• Naming clauses: the name of a clause doesn’t (necessarily) equate to the title of that clause. Instead, it is a separate “headline” and gives you an opportunity to convey crucial information right off the bat. The title of a confidentiality clause may be something like “Confidentiality” but the name of that same clause could be (“Confidentiality – short and mutual”)
  • Tags: as more clauses get stored in the same folder, it gets trickier and trickier to find the right clause for the right situation. File names can help because they offer some insight into the content of the clauses without having to read through the entire text. But even that has its limits. Once you start writing file names the size of a tweet or once your library grows to house hundreds of clauses, you should consider “tagging” clauses. These tags contain information on legal nuance that differentiates them from their contemporaries.

For example: In-house legal teams will want to tag clauses with information like “company standard clause” or “fallback version”. Law firms typically identify which party is favoured in a particular clause (e.g. in a share purchase agreement, you will want to clearly indicate whether a clause is purchaser-friendly or seller-friendly). Other popular tags include the length of a clause (typically expressed in a value ranging from 1-5), the favoured party, etc.

The final frontier – dynamic clauses

As legal teams grow in building and maintaining a clause library, it will inevitably become more difficult to manage many versions of the same type of clauses. Those 3-10 clauses may cut it for a while but, as stated earlier, reality is always more unpredictable than theory can dream up. Once the same clause is used a few times as a “starting off point” to perform the same tweaking exercise, lawyers are – rightfully – going to want to add it to the library as a new nuance.

For many types of clauses, it’s perfectly manageable to add a few legally nuanced alternatives here and there. A library that contains 30 versions of a force majeure clause can still be very easy to navigate if the appropriate augmentations as described above are added to the clauses (though it should be asked how many of these versions are legally nuanced and how many are just cosmetically nuanced). 

Inevitably, though, an organisation’s expertise is going to shine through on a select few clauses. Any experienced drafter can point you to the types of clauses that are usually contested in their line of work and therefore require creative, legally nuanced versions. Over time, those versions are then added to the library and distinguished from the content that is already there through the means set out above. But even that approach can break. It differs from situation to situation, but at some point, this burgeoning collection of static clauses becomes less and less manageable. That’s when you need dynamic clauses.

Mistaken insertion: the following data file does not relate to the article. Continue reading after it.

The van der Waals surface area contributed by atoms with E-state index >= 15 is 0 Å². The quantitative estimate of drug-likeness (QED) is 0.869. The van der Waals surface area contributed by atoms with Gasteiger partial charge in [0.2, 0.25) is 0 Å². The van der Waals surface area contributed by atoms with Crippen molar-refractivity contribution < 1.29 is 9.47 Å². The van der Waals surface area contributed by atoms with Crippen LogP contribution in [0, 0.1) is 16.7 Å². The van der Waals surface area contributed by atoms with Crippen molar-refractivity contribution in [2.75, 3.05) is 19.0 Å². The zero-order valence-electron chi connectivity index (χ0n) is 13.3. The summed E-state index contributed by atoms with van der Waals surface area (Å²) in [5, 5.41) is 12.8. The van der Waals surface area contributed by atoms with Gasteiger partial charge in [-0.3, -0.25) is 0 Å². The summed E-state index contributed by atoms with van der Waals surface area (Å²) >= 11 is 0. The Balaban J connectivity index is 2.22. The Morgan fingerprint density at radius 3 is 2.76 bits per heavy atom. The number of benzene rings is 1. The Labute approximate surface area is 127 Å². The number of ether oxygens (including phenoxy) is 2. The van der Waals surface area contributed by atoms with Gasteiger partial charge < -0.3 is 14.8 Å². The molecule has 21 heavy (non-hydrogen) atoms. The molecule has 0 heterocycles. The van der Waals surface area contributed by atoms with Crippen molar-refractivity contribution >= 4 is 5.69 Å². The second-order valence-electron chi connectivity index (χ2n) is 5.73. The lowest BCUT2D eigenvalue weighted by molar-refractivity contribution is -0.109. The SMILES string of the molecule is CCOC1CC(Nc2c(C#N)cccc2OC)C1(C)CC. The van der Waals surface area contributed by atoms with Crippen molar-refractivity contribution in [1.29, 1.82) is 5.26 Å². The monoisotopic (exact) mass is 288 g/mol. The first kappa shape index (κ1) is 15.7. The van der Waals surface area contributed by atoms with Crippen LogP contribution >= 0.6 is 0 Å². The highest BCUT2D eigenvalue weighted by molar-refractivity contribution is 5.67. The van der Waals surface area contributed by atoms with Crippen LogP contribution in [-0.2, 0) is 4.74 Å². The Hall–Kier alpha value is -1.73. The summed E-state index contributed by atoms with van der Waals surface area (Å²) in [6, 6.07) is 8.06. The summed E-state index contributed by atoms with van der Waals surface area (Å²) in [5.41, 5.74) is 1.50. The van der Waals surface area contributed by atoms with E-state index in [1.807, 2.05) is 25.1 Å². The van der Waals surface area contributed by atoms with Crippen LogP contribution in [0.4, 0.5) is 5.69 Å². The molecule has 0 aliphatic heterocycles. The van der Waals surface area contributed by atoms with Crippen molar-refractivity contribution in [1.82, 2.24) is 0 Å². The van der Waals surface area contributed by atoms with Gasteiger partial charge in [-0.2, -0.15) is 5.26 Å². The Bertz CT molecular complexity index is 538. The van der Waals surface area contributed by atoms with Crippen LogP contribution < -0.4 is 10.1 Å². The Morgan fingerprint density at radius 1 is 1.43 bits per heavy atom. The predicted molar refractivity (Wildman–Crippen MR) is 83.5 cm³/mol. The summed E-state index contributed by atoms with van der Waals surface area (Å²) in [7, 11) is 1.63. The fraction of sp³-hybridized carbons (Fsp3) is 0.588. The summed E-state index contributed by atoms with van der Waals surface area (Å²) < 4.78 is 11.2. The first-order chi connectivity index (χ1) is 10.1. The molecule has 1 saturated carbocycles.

Dynamic clause example – dispute resolution clause

Dynamic clauses are clauses that have been automated using specialized technology (e.g.: Clause9). In a single, flexible clause, they provide all the different kinds of legal nuances you would want from a collection of static clauses.

Take a dispute resolution clause as an example. There are many ways to draft such a clause. For the sake of argument, however, let’s say that there are two main ways in a commercial contract to settle a dispute: litigation and arbitration. In the clause library, these could already be two separate clauses (although it is more likely that there will be multiple versions of each one).

The parties can then also choose to apply or not apply a “cooling-off” period that requires them to find a way to resolve the dispute amongst themselves before moving ahead with litigation or arbitration. This typically takes the form of a mandatory negotiation or meditation process. The parties could even state that they need to go through both negotiation and mediation to arrive finally at a more traditional dispute resolution procedure.   

Finally, in multi-lingual jurisdictions, you may also need two language versions of that same clause.

As a lawyer, it’s easy to assume that all of these combinations put together are fairly limited because you typically tweak and adjust on the spot as necessary. In reality, all of the abovementioned nuances amount to 16 different clauses. For more complex clauses, we have seen this run up to 45+ variations.

dynamic dispute resolution clause
Example of a dynamic dispute resolution clause

Closing thoughts on the quality vs quantity conundrum

We get it. Quality is hard. Quantity is easy.

We added the Clause Hunt to our MS Word add-in ClauseBuddy specifically because it offers a quick and easy way to access your team’s collective drafting history directly from within MS Word. But that kind of access is still akin to searching for a needle in a haystack. Sometimes you get lucky; usually you don’t.

Legal teams that have successfully leveraged clause libraries to improve their drafting process unanimously agree: a large but chaotic pile of clauses may require less work and offer value faster, but it doesn’t offer a whole lot of value. Vice versa: smaller, but more well-curated libraries take a while to construct, but offer a great deal more value.